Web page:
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Quarantine Chronicles: an anonymous restaurant employee
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THIS employee works in the front of house at a restaurant that opened for service as a result of Gov. Kemp’s order. They spoke with us on condition of anonymity, and identifying features have been omitted.

How do you feel being back at work right now?

I think personally, going into it, just from staying pretty up to date on the cases and how horrible the testing has been in Georgia, I was pretty terrified to go back. But I didn’t really have a choice, so it was a lot of anxiety. I was very anxious about it.

I also have a partner that has children, and the least amount of exposure to this house so that whoever he’s coparenting with can feel safe about their children coming into this situation—that was another big issue for me, and also for him. If anything ever happened to one of my partner’s children, or somebody got infected, or if I was asymptomatic and had passed it on to one of them that passed it on to someone, that was definitely something in my brain.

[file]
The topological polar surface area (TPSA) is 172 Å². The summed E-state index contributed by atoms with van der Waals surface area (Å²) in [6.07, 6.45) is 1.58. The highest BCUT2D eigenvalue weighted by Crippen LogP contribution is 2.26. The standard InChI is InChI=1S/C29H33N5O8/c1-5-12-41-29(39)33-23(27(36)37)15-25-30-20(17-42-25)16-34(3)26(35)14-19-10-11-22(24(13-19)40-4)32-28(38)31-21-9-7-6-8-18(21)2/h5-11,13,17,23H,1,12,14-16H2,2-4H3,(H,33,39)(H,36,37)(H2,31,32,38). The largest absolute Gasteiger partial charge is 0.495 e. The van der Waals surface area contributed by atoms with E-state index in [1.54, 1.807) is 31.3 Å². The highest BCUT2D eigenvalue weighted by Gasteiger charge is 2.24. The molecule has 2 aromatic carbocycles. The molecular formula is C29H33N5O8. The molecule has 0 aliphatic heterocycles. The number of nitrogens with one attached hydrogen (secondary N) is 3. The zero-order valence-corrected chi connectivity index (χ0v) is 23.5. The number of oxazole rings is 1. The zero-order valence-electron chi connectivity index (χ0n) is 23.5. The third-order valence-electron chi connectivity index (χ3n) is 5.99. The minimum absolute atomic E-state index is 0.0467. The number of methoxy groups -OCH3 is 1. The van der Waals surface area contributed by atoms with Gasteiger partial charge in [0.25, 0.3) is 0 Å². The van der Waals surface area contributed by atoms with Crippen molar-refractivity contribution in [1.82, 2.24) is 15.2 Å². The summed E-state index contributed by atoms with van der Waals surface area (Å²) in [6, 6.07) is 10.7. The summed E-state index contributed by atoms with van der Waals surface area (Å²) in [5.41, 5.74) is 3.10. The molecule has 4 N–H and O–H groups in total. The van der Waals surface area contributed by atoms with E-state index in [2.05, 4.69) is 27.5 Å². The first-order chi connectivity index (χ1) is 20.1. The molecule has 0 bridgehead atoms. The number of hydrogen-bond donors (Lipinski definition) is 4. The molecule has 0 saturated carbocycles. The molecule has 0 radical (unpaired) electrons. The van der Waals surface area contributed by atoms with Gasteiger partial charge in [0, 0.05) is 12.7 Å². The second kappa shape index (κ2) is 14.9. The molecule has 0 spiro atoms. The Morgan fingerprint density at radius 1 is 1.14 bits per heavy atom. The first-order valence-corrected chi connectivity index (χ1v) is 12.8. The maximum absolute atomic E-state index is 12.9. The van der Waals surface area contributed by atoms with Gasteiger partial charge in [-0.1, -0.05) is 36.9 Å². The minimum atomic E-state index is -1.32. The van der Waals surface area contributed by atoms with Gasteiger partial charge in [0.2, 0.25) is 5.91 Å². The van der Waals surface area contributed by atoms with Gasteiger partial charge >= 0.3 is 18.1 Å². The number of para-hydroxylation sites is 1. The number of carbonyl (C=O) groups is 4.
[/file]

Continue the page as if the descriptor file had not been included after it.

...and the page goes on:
Once I went to work, and the way the owners have distanced everything, I was in an area where I really didn’t have to come into any sort of close distance. I didn’t run any food. The owners came up with a plan of no contact that was way better than anything I would have thought would happen.

But it’s still scary, the amount of people that were there. I still think about that. There were a lot of people there.

Were the people wearing any protective gear?

I would say almost none of them were wearing protective gear, but the whole staff was.

Do you feel like this is sustainable?

No. I feel like the government gave these businesses a loan and they have to use this money, and people are being forced to be open.

But on the other side, I don’t look at the numbers that the owners do. I don’t know what they’re losing by being closed in this prime season. But also, how prime is this season?

Our staff is about half what it would be. We did good, but I can’t help but think that we did good because all those people that missed us were throwing 40 to 50 percent tips at us on the first and second day we were open.

And that won’t continue to happen.

No. Those people are going to come next week and tip us normal, and we’re going to probably make half the money. We made great money, but I don’t think that’s going to keep happening.